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The Legal Ethics Of Block Billing

Got my “eLegal” email newsletter from the Arizona State Bar Association today. Their “Eye on Ethics” feature caught my eye. The question presented is:

Is block-billing unethical?

The practice of block-billing, as defined in the blurb, is:

Lumping together multiple tasks without specifying how much time was spent on individual or discrete activities.

The problem with block billing is the it obscures the time spent on actual tasks, and may overstate the actual time spent. Given this, reasonableness of a fee may be difficult to determine.

Like most things in legal ethics, it amounts to acting reasonably. Rule 1.5 sets out the factors to consider when evaluating whether a legal fee is reasonable. And like most business disputes and ethical issues, I believe it really boils down to expectation management. When you set your fees at the conception of representation, were the expectations clear. If they are clear and reasonable, and the amount of the bill is justifiable outside the four-corners of the bill, then I can see a strong argument that the fee is not unreasonable or unethical, and given the context the block-bill is also not.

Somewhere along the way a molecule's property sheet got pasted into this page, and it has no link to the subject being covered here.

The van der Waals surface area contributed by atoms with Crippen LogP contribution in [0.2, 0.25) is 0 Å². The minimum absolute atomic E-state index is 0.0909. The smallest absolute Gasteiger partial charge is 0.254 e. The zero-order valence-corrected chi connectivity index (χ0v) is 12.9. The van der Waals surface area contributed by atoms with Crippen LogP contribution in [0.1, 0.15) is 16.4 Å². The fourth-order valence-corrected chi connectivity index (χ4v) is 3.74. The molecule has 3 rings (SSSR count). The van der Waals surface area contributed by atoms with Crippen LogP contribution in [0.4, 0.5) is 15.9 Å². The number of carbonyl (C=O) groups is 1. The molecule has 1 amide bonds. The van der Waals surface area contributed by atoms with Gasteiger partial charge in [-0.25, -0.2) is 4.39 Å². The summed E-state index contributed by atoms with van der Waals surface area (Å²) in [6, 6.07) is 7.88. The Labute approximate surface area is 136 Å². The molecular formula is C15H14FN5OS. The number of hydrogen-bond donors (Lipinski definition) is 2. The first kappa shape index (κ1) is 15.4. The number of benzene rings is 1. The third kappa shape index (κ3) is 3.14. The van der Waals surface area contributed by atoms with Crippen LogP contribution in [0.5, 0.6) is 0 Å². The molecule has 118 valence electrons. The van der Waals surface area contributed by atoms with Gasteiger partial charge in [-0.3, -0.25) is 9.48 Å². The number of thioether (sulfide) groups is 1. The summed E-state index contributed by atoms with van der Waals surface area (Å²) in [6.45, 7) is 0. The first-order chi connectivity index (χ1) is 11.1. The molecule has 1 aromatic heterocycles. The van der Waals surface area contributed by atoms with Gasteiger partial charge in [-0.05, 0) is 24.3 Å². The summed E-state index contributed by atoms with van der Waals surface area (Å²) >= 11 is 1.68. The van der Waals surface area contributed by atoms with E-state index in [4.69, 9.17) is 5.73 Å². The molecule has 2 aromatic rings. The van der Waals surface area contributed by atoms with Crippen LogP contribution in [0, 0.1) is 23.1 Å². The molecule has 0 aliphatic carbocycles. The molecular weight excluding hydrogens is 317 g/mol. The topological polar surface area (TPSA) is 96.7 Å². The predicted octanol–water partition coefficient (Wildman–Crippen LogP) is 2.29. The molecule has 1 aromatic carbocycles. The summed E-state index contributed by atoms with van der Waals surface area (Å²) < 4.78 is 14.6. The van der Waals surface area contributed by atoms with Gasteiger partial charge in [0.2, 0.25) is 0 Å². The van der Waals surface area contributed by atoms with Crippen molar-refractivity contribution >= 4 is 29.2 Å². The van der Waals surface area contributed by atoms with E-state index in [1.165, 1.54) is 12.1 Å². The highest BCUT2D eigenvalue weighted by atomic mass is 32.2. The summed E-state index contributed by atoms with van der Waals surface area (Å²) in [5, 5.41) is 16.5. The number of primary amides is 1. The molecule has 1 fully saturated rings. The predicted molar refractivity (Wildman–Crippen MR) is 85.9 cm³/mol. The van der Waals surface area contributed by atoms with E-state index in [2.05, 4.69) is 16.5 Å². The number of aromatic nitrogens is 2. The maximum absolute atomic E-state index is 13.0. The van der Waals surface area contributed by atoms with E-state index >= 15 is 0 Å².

That said, I believe that clarity at every level is paramount. Given the ambiguity, and case law discourages the practice, it seems that the only reason for block-billing in most cases is laziness.

What do you think? Do you block-bill in your law practice?

 

About The Author

Attorney Dan Jaffe previously built successful small law practices in WA and AZ. He currently serves as the CEO of LawLytics.

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